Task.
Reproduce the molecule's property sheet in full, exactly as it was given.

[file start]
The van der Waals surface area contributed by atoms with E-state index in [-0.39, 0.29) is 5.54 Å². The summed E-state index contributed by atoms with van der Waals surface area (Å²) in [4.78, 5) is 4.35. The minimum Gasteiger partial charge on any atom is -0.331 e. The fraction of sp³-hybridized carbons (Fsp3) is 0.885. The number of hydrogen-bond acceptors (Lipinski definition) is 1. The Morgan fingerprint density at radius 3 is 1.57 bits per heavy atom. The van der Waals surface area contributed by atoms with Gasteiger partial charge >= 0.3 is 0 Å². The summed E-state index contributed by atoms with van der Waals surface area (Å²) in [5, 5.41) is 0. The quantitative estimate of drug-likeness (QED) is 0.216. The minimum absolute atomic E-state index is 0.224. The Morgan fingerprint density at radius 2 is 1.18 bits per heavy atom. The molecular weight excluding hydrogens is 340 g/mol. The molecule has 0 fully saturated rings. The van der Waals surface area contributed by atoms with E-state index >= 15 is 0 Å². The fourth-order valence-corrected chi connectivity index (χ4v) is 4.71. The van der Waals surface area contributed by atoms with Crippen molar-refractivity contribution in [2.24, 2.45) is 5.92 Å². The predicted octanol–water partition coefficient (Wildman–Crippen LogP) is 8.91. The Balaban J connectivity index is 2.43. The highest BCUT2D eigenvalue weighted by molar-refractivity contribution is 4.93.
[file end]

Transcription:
The van der Waals surface area contributed by atoms with E-state index in [-0.39, 0.29) is 5.54 Å². The summed E-state index contributed by atoms with van der Waals surface area (Å²) in [4.78, 5) is 4.35. The minimum Gasteiger partial charge on any atom is -0.331 e. The fraction of sp³-hybridized carbons (Fsp3) is 0.885. The number of hydrogen-bond acceptors (Lipinski definition) is 1. The Morgan fingerprint density at radius 3 is 1.57 bits per heavy atom. The van der Waals surface area contributed by atoms with Gasteiger partial charge >= 0.3 is 0 Å². The summed E-state index contributed by atoms with van der Waals surface area (Å²) in [5, 5.41) is 0. The quantitative estimate of drug-likeness (QED) is 0.216. The minimum absolute atomic E-state index is 0.224. The Morgan fingerprint density at radius 2 is 1.18 bits per heavy atom. The molecular weight excluding hydrogens is 340 g/mol. The molecule has 0 fully saturated rings. The van der Waals surface area contributed by atoms with E-state index >= 15 is 0 Å². The fourth-order valence-corrected chi connectivity index (χ4v) is 4.71. The van der Waals surface area contributed by atoms with Crippen molar-refractivity contribution in [2.24, 2.45) is 5.92 Å². The predicted octanol–water partition coefficient (Wildman–Crippen LogP) is 8.91. The Balaban J connectivity index is 2.43. The highest BCUT2D eigenvalue weighted by molar-refractivity contribution is 4.93.